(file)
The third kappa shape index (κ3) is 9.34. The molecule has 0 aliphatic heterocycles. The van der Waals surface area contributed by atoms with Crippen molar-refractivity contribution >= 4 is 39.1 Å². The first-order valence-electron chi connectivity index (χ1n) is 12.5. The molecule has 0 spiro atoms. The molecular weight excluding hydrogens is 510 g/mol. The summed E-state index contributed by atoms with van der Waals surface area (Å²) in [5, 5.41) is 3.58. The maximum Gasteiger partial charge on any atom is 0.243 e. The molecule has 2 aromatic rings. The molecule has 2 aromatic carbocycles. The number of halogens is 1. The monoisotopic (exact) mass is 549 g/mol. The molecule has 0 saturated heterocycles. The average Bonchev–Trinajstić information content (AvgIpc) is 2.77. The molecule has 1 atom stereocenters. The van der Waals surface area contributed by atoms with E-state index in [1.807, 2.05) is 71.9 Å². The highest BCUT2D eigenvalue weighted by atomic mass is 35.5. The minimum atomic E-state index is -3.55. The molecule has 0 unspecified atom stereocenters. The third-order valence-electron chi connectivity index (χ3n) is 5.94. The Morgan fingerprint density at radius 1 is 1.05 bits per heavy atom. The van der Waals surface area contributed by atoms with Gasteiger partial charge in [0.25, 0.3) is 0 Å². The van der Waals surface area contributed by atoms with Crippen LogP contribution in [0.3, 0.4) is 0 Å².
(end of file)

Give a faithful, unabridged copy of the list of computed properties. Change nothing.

The third kappa shape index (κ3) is 9.34. The molecule has 0 aliphatic heterocycles. The van der Waals surface area contributed by atoms with Crippen molar-refractivity contribution >= 4 is 39.1 Å². The first-order valence-electron chi connectivity index (χ1n) is 12.5. The molecule has 0 spiro atoms. The molecular weight excluding hydrogens is 510 g/mol. The summed E-state index contributed by atoms with van der Waals surface area (Å²) in [5, 5.41) is 3.58. The maximum Gasteiger partial charge on any atom is 0.243 e. The molecule has 2 aromatic rings. The molecule has 2 aromatic carbocycles. The number of halogens is 1. The monoisotopic (exact) mass is 549 g/mol. The molecule has 0 saturated heterocycles. The average Bonchev–Trinajstić information content (AvgIpc) is 2.77. The molecule has 1 atom stereocenters. The van der Waals surface area contributed by atoms with E-state index in [1.807, 2.05) is 71.9 Å². The highest BCUT2D eigenvalue weighted by atomic mass is 35.5. The minimum atomic E-state index is -3.55. The molecule has 0 unspecified atom stereocenters. The third-order valence-electron chi connectivity index (χ3n) is 5.94. The Morgan fingerprint density at radius 1 is 1.05 bits per heavy atom. The van der Waals surface area contributed by atoms with Gasteiger partial charge in [0.25, 0.3) is 0 Å². The van der Waals surface area contributed by atoms with Crippen LogP contribution in [0.3, 0.4) is 0 Å².